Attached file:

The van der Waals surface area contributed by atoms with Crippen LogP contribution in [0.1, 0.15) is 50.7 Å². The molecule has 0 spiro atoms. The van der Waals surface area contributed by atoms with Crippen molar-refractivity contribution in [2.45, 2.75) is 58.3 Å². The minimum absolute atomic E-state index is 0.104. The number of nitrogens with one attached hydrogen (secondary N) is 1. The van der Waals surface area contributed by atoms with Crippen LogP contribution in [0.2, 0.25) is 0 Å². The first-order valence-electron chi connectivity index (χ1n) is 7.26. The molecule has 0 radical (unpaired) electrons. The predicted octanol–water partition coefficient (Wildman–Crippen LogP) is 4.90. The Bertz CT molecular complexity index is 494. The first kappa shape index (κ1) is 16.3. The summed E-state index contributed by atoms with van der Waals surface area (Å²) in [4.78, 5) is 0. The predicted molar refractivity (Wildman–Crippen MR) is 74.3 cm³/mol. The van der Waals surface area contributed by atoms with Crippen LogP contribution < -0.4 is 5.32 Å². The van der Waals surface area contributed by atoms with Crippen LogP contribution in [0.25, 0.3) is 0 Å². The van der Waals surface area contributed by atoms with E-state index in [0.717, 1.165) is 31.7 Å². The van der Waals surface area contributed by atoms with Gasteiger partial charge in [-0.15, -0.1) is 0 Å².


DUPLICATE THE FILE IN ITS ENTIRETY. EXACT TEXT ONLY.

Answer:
The van der Waals surface area contributed by atoms with Crippen LogP contribution in [0.1, 0.15) is 50.7 Å². The molecule has 0 spiro atoms. The van der Waals surface area contributed by atoms with Crippen molar-refractivity contribution in [2.45, 2.75) is 58.3 Å². The minimum absolute atomic E-state index is 0.104. The number of nitrogens with one attached hydrogen (secondary N) is 1. The van der Waals surface area contributed by atoms with Crippen LogP contribution in [0.2, 0.25) is 0 Å². The first-order valence-electron chi connectivity index (χ1n) is 7.26. The molecule has 0 radical (unpaired) electrons. The predicted octanol–water partition coefficient (Wildman–Crippen LogP) is 4.90. The Bertz CT molecular complexity index is 494. The first kappa shape index (κ1) is 16.3. The summed E-state index contributed by atoms with van der Waals surface area (Å²) in [4.78, 5) is 0. The predicted molar refractivity (Wildman–Crippen MR) is 74.3 cm³/mol. The van der Waals surface area contributed by atoms with Crippen LogP contribution < -0.4 is 5.32 Å². The van der Waals surface area contributed by atoms with Crippen LogP contribution in [0.25, 0.3) is 0 Å². The van der Waals surface area contributed by atoms with E-state index in [0.717, 1.165) is 31.7 Å². The van der Waals surface area contributed by atoms with Gasteiger partial charge in [-0.15, -0.1) is 0 Å².